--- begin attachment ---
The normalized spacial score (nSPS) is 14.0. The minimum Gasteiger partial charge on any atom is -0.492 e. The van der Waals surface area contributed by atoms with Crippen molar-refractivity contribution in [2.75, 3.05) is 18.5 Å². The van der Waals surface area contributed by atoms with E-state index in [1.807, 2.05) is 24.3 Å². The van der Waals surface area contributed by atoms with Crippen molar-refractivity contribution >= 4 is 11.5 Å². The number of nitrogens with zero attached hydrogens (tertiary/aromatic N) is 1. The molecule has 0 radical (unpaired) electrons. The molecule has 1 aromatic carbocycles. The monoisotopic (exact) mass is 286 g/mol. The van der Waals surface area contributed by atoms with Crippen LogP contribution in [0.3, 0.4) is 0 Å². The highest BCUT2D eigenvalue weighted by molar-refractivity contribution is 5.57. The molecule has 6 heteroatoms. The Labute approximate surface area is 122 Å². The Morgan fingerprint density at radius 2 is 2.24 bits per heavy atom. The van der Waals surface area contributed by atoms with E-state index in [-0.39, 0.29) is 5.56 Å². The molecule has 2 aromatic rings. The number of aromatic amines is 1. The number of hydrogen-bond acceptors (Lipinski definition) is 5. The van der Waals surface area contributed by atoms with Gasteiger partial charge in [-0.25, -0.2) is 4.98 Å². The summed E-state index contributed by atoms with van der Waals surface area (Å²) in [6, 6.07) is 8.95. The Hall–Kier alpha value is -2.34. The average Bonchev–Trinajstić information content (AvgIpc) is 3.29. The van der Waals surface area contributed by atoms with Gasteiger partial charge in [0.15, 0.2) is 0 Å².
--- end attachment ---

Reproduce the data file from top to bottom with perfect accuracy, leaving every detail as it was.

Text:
The normalized spacial score (nSPS) is 14.0. The minimum Gasteiger partial charge on any atom is -0.492 e. The van der Waals surface area contributed by atoms with Crippen molar-refractivity contribution in [2.75, 3.05) is 18.5 Å². The van der Waals surface area contributed by atoms with E-state index in [1.807, 2.05) is 24.3 Å². The van der Waals surface area contributed by atoms with Crippen molar-refractivity contribution >= 4 is 11.5 Å². The number of nitrogens with zero attached hydrogens (tertiary/aromatic N) is 1. The molecule has 0 radical (unpaired) electrons. The molecule has 1 aromatic carbocycles. The monoisotopic (exact) mass is 286 g/mol. The van der Waals surface area contributed by atoms with Crippen LogP contribution in [0.3, 0.4) is 0 Å². The highest BCUT2D eigenvalue weighted by molar-refractivity contribution is 5.57. The molecule has 6 heteroatoms. The Labute approximate surface area is 122 Å². The Morgan fingerprint density at radius 2 is 2.24 bits per heavy atom. The van der Waals surface area contributed by atoms with E-state index in [-0.39, 0.29) is 5.56 Å². The molecule has 2 aromatic rings. The number of aromatic amines is 1. The number of hydrogen-bond acceptors (Lipinski definition) is 5. The van der Waals surface area contributed by atoms with Gasteiger partial charge in [-0.25, -0.2) is 4.98 Å². The summed E-state index contributed by atoms with van der Waals surface area (Å²) in [6, 6.07) is 8.95. The Hall–Kier alpha value is -2.34. The average Bonchev–Trinajstić information content (AvgIpc) is 3.29. The van der Waals surface area contributed by atoms with Gasteiger partial charge in [0.15, 0.2) is 0 Å².